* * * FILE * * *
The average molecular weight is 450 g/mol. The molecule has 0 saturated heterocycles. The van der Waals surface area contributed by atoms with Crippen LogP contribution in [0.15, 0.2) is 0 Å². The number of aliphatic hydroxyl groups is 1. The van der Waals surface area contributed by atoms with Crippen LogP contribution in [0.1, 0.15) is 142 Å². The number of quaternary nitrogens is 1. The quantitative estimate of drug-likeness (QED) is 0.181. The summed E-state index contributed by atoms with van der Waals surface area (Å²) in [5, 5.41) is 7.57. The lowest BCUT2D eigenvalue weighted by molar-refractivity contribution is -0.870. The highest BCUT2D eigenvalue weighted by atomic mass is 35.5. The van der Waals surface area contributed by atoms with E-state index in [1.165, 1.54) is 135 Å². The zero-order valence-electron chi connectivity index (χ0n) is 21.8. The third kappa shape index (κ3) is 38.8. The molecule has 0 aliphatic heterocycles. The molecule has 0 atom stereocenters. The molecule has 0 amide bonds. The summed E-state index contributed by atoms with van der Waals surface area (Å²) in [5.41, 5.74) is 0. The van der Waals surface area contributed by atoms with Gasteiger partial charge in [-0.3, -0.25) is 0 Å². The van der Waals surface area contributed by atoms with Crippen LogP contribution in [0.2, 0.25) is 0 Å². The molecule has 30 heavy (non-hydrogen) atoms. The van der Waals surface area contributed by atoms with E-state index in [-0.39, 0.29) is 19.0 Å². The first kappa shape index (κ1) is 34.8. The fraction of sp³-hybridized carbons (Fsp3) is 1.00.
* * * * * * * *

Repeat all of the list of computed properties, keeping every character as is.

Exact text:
The average molecular weight is 450 g/mol. The molecule has 0 saturated heterocycles. The van der Waals surface area contributed by atoms with Crippen LogP contribution in [0.15, 0.2) is 0 Å². The number of aliphatic hydroxyl groups is 1. The van der Waals surface area contributed by atoms with Crippen LogP contribution in [0.1, 0.15) is 142 Å². The number of quaternary nitrogens is 1. The quantitative estimate of drug-likeness (QED) is 0.181. The summed E-state index contributed by atoms with van der Waals surface area (Å²) in [5, 5.41) is 7.57. The lowest BCUT2D eigenvalue weighted by molar-refractivity contribution is -0.870. The highest BCUT2D eigenvalue weighted by atomic mass is 35.5. The van der Waals surface area contributed by atoms with E-state index in [1.165, 1.54) is 135 Å². The zero-order valence-electron chi connectivity index (χ0n) is 21.8. The third kappa shape index (κ3) is 38.8. The molecule has 0 aliphatic heterocycles. The molecule has 0 atom stereocenters. The molecule has 0 amide bonds. The summed E-state index contributed by atoms with van der Waals surface area (Å²) in [5.41, 5.74) is 0. The van der Waals surface area contributed by atoms with Gasteiger partial charge in [-0.3, -0.25) is 0 Å². The van der Waals surface area contributed by atoms with Crippen LogP contribution in [0.2, 0.25) is 0 Å². The molecule has 30 heavy (non-hydrogen) atoms. The van der Waals surface area contributed by atoms with E-state index in [-0.39, 0.29) is 19.0 Å². The first kappa shape index (κ1) is 34.8. The fraction of sp³-hybridized carbons (Fsp3) is 1.00.